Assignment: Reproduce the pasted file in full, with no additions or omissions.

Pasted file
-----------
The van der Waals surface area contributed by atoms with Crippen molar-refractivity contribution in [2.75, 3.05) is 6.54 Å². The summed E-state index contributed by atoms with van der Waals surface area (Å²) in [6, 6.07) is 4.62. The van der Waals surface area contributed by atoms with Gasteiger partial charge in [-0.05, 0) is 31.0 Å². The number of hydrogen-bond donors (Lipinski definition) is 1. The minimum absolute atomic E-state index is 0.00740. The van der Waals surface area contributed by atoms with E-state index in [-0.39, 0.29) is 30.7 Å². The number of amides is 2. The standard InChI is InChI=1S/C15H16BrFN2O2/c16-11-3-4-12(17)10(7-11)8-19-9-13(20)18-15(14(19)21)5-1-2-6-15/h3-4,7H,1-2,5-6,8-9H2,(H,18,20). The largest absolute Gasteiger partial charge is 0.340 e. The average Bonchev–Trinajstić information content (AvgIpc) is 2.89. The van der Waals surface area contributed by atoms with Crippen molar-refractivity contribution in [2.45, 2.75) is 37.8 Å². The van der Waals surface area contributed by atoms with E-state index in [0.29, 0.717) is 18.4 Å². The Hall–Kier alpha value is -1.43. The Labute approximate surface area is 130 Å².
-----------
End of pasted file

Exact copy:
The van der Waals surface area contributed by atoms with Crippen molar-refractivity contribution in [2.75, 3.05) is 6.54 Å². The summed E-state index contributed by atoms with van der Waals surface area (Å²) in [6, 6.07) is 4.62. The van der Waals surface area contributed by atoms with Gasteiger partial charge in [-0.05, 0) is 31.0 Å². The number of hydrogen-bond donors (Lipinski definition) is 1. The minimum absolute atomic E-state index is 0.00740. The van der Waals surface area contributed by atoms with E-state index in [-0.39, 0.29) is 30.7 Å². The number of amides is 2. The standard InChI is InChI=1S/C15H16BrFN2O2/c16-11-3-4-12(17)10(7-11)8-19-9-13(20)18-15(14(19)21)5-1-2-6-15/h3-4,7H,1-2,5-6,8-9H2,(H,18,20). The largest absolute Gasteiger partial charge is 0.340 e. The average Bonchev–Trinajstić information content (AvgIpc) is 2.89. The van der Waals surface area contributed by atoms with Crippen molar-refractivity contribution in [2.45, 2.75) is 37.8 Å². The van der Waals surface area contributed by atoms with E-state index in [0.29, 0.717) is 18.4 Å². The Hall–Kier alpha value is -1.43. The Labute approximate surface area is 130 Å².